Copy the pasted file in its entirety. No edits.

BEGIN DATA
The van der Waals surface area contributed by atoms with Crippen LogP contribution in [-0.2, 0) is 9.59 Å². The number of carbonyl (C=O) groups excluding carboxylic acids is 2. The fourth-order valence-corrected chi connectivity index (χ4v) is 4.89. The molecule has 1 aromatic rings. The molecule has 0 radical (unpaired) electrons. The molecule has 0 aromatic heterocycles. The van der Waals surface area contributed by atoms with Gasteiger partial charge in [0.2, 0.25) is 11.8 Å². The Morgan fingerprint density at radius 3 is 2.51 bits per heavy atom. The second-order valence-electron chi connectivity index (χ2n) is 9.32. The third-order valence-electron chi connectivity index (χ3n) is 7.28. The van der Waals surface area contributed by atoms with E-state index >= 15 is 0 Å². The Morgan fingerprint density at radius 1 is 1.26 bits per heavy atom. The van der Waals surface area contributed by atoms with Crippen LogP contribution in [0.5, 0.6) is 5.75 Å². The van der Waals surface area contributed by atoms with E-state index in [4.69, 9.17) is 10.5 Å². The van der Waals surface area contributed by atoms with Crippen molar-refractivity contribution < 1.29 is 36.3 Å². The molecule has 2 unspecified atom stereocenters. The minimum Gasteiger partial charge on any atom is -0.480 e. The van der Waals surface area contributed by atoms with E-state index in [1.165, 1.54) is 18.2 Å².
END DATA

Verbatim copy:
The van der Waals surface area contributed by atoms with Crippen LogP contribution in [-0.2, 0) is 9.59 Å². The number of carbonyl (C=O) groups excluding carboxylic acids is 2. The fourth-order valence-corrected chi connectivity index (χ4v) is 4.89. The molecule has 1 aromatic rings. The molecule has 0 radical (unpaired) electrons. The molecule has 0 aromatic heterocycles. The van der Waals surface area contributed by atoms with Gasteiger partial charge in [0.2, 0.25) is 11.8 Å². The Morgan fingerprint density at radius 3 is 2.51 bits per heavy atom. The second-order valence-electron chi connectivity index (χ2n) is 9.32. The third-order valence-electron chi connectivity index (χ3n) is 7.28. The van der Waals surface area contributed by atoms with E-state index >= 15 is 0 Å². The Morgan fingerprint density at radius 1 is 1.26 bits per heavy atom. The van der Waals surface area contributed by atoms with Crippen LogP contribution in [0.5, 0.6) is 5.75 Å². The van der Waals surface area contributed by atoms with E-state index in [4.69, 9.17) is 10.5 Å². The van der Waals surface area contributed by atoms with Crippen molar-refractivity contribution < 1.29 is 36.3 Å². The molecule has 2 unspecified atom stereocenters. The minimum Gasteiger partial charge on any atom is -0.480 e. The van der Waals surface area contributed by atoms with E-state index in [1.165, 1.54) is 18.2 Å².